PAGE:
The Joint Commission has published proposed standards (PDF, 225KB) for accredited behavioral health organizations providing services to individuals with eating disorders. The proposed standards are the result of collaboration between the TJC Behavioral Health Care Accreditation Program and leaders of several prominent eating disorder programs throughout the country. The goal is to offer Behavioral Health standards that focus directly on eating disorder programs and ensure that those standards support best practices in the field. The proposed standards are applicable to organization accredited under the BHC manual who provide outpatient or residential eating disorders treatment services. They are not applicable to organiztions accredited under Hospital standards but TJC is looking into that for the future. The proposed standards are posted on the TJC website and TJC is eliciting feedback from the field through August 17. Highlights are as follows:
Requirements for specific tests, screenings, and procedures within 48 hours including:
- Complete blood count
- Comprehensive serum metabolic profile
- Thyroid function test
- Body Mass Index
- Heart rate
- Screening for eating disorder behaviors
- Collection of health information from previous providers
- Assessment of emotional support received from family friends and others
- Assessment of fall risk
- Assessment for refeeding syndrome
Requirements for an initial plan of care and a comprehensive plan of care. The plan of care must provide for “sufficient nutritional rehabilitation to support regular and consistent weight gain (including expected rates of controlled weight gain), and/or measurable improvement in eating disorders behavior (for example, restricting, binge eating, purging).”
Outcomes of Care
Requirement to assess outcomes of care based on data collected at admission including history and physical, frequency of binging and purging, BMI, heart rate, date of last period and other appropriate lab tests. Also, data collection using valid and reliable instruments such as the Beck Depression Inventory, Eating Disorder Quality of Life scale, SF-36 and Eating Disorder Inventory-3 as well as client satisfaction data.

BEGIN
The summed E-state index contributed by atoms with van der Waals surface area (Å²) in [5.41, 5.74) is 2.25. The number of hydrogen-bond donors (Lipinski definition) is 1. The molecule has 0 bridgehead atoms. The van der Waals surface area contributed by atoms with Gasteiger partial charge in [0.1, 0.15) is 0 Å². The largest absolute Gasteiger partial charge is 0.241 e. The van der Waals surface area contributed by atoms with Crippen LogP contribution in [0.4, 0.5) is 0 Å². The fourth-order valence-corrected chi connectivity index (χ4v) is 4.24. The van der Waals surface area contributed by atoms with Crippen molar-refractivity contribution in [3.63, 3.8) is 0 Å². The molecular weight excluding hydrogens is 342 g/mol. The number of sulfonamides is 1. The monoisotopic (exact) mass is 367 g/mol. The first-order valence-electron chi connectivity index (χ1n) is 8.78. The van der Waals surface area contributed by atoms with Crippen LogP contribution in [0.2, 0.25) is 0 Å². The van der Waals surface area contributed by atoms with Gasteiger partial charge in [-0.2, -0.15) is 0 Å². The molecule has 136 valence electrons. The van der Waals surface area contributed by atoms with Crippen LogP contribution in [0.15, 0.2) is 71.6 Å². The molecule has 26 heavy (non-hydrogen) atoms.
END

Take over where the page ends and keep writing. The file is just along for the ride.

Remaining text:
For organizations providing 24-hour care to individuals with eating disorders, a registered nurse must be on duty 24 hours a day, 7 days a week.
Requirement for services of a registered dietician specifically trained in the age group served
Requirement for an MD or DO with experience in treating eating disorders to be on staff or available 24/7. If MD/DO is not on staff, an advance practice nurse must be on staff.
Requirement for a psychiatrist or psychologist with experience in treating eating disorders to be on staff or available 24/7. If clients are younger than 18 years, the psychiatrist must be board certified or board eligible in child/adolescent psychiatry.
Requirement for minimum types of clinical services to be provided weekly (individual and group therapy, medication monitoring, etc.). Specific requirements for content of the discharge plan and communication with after-care providers.
So, if your organization operates a program for individuals with eating disorders, it’s important to provide feedback to TJC on these proposed standards. We encourage you to review them in their entirety and submit your comments by August 17.